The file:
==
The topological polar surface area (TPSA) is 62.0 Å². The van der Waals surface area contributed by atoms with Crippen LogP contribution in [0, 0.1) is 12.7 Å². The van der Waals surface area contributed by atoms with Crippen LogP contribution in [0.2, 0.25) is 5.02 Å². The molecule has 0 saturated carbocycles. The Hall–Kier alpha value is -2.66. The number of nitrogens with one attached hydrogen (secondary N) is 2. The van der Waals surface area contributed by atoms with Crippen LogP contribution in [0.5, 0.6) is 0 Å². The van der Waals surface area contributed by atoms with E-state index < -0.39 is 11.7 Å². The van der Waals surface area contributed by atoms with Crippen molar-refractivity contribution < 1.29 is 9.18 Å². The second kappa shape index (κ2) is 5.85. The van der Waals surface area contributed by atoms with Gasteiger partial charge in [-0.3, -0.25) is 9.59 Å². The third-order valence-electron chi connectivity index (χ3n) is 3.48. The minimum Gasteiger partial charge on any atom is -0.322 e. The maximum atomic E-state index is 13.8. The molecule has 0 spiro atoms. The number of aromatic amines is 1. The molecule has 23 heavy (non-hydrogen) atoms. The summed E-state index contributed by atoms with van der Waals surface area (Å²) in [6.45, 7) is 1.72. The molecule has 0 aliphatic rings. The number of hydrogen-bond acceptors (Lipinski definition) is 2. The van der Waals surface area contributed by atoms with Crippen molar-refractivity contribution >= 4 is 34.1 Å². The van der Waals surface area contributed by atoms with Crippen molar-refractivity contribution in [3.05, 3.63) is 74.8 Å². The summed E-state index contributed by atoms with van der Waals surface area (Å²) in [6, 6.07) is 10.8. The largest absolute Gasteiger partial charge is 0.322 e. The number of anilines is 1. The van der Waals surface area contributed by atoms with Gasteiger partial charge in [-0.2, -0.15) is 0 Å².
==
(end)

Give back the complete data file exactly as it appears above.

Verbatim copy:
The topological polar surface area (TPSA) is 62.0 Å². The van der Waals surface area contributed by atoms with Crippen LogP contribution in [0, 0.1) is 12.7 Å². The van der Waals surface area contributed by atoms with Crippen LogP contribution in [0.2, 0.25) is 5.02 Å². The molecule has 0 saturated carbocycles. The Hall–Kier alpha value is -2.66. The number of nitrogens with one attached hydrogen (secondary N) is 2. The van der Waals surface area contributed by atoms with Crippen LogP contribution in [0.5, 0.6) is 0 Å². The van der Waals surface area contributed by atoms with E-state index < -0.39 is 11.7 Å². The van der Waals surface area contributed by atoms with Crippen molar-refractivity contribution < 1.29 is 9.18 Å². The second kappa shape index (κ2) is 5.85. The van der Waals surface area contributed by atoms with Gasteiger partial charge in [-0.3, -0.25) is 9.59 Å². The third-order valence-electron chi connectivity index (χ3n) is 3.48. The minimum Gasteiger partial charge on any atom is -0.322 e. The maximum atomic E-state index is 13.8. The molecule has 0 spiro atoms. The number of aromatic amines is 1. The molecule has 23 heavy (non-hydrogen) atoms. The summed E-state index contributed by atoms with van der Waals surface area (Å²) in [6.45, 7) is 1.72. The molecule has 0 aliphatic rings. The number of hydrogen-bond acceptors (Lipinski definition) is 2. The van der Waals surface area contributed by atoms with Crippen molar-refractivity contribution >= 4 is 34.1 Å². The van der Waals surface area contributed by atoms with Crippen molar-refractivity contribution in [3.05, 3.63) is 74.8 Å². The summed E-state index contributed by atoms with van der Waals surface area (Å²) in [6, 6.07) is 10.8. The largest absolute Gasteiger partial charge is 0.322 e. The number of anilines is 1. The van der Waals surface area contributed by atoms with Gasteiger partial charge in [-0.2, -0.15) is 0 Å².